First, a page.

Today’s liturgy is a great prayer which the Church, in union with Jesus, raises up to the Father, asking him to renew the outpouring of the Holy Spirit. May each of us, and every group and movement, in the harmony of the Church, cry out to the Father and implore this gift. Today too, as at her origins, the Church, in union with Mary, cries out:“Veni, Sancte Spiritus! Come Holy Spirit, fill the hearts of your faithful, and kindle in them the fire of your love!” Amen.

18 May 2013

19th May 2013 - Pentecost Sunday

On this weeks programme, John is joined by Fr Michael Liston to reflect on the great feast of Pentecost which draws the celebration of Easter to a close.

Michael Keating also makes a welcome return to the programme to join John for the reflection on the weekly gospel.

We have our regular review of the saints of the week and some other liturgical odds and ends.

You can listen to the full programme podcast HERE

A Word with Fr Michael - Reflection on Pentecost

Fr Michael joins us this week to share a word about the feast of Pentecost and the coming of the Holy Spirit on the church. Pentecost is seen as the end of the "joyful season" of Lent and Easter. It signfies the end of the Lords mission on earth. In some ways you could say that Easter is like the Munster final where Pentecost is the All-Ireland Final.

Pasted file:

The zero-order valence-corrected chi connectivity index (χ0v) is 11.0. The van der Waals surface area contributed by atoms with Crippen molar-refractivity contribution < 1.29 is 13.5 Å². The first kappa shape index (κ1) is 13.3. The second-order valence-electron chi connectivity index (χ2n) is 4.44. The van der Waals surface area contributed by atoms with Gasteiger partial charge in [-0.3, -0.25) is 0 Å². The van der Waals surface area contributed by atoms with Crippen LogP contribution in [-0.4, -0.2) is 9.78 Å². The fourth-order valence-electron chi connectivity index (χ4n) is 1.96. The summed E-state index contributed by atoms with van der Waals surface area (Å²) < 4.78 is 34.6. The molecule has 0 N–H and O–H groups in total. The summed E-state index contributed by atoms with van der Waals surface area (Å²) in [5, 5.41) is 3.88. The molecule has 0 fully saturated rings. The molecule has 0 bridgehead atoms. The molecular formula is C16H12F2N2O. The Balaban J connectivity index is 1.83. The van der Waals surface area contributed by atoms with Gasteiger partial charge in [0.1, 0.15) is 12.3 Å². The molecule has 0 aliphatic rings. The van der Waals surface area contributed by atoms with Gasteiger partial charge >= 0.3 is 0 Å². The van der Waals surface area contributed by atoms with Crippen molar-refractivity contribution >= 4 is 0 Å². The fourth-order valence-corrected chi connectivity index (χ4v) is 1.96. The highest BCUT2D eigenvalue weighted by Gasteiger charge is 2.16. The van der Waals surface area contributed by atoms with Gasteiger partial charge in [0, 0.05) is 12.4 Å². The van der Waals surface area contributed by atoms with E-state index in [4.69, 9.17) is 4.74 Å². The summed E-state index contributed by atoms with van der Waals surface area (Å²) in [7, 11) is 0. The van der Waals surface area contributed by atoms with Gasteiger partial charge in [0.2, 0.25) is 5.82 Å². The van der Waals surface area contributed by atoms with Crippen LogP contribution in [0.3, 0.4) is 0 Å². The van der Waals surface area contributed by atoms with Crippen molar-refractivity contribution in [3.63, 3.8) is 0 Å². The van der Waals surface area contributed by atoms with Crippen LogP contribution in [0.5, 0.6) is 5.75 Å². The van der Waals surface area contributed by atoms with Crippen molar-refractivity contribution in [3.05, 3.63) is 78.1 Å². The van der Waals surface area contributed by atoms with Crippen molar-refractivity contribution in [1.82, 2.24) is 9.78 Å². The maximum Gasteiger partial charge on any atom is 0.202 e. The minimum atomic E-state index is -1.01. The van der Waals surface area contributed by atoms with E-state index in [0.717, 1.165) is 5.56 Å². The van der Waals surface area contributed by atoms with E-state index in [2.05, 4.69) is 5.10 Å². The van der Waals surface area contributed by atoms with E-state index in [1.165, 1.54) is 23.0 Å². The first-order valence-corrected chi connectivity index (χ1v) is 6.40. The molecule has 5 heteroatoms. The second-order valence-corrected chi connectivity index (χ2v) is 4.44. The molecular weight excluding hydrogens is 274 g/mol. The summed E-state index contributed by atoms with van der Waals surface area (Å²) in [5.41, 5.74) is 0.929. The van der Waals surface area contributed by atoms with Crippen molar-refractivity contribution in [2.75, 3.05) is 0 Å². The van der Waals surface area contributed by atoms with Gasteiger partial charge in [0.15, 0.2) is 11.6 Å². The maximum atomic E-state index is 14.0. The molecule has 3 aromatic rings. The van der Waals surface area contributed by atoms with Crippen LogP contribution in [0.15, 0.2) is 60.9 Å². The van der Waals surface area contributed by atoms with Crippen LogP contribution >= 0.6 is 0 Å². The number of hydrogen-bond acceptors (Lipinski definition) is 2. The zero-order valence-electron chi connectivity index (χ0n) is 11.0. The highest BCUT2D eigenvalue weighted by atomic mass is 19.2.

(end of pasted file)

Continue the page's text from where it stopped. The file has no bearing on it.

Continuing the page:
Pentecost is part of that great plan of God, the heart of God, to gather us all together. It is all one mystery of the Father's heart to gather us into one. For our human understanding, we have to take it piece by piece, - birth, death, Resurection, Ascension and the last piece is the sharing of the love of God in the Holy Spirit at Penteost.

The friends of Jesus were in the Upper Room with Mary praying. Before that they had been timid weak sinful human beings who had been through a lot and still didn't understand what had happened but now what a transformation! The Spirit which had raised up Jesus was now inside them and they went out - were driven out - to preach and share the great things they had seen with everyone they met no matter what. But we must remember that despite being filled with the Spirit, they are still a human community passing on that message from generation to generation. The Holy Spirit is still with us, it still gathers us into the family of God both past and present around the world and across time.

The Lord is looking at each of us and saying - if you only knew what God is offering. The Spirit is also there reminding us to pray for each other and to perservere in prayer. We need to be open to what the Spirit wants for us rather than what we think we want from the Spirit. The Spirit can come in many forms through friends and events that happens to us and for us to be open and aware of the movements of the "gentle breeze" of the Spirit in our lives.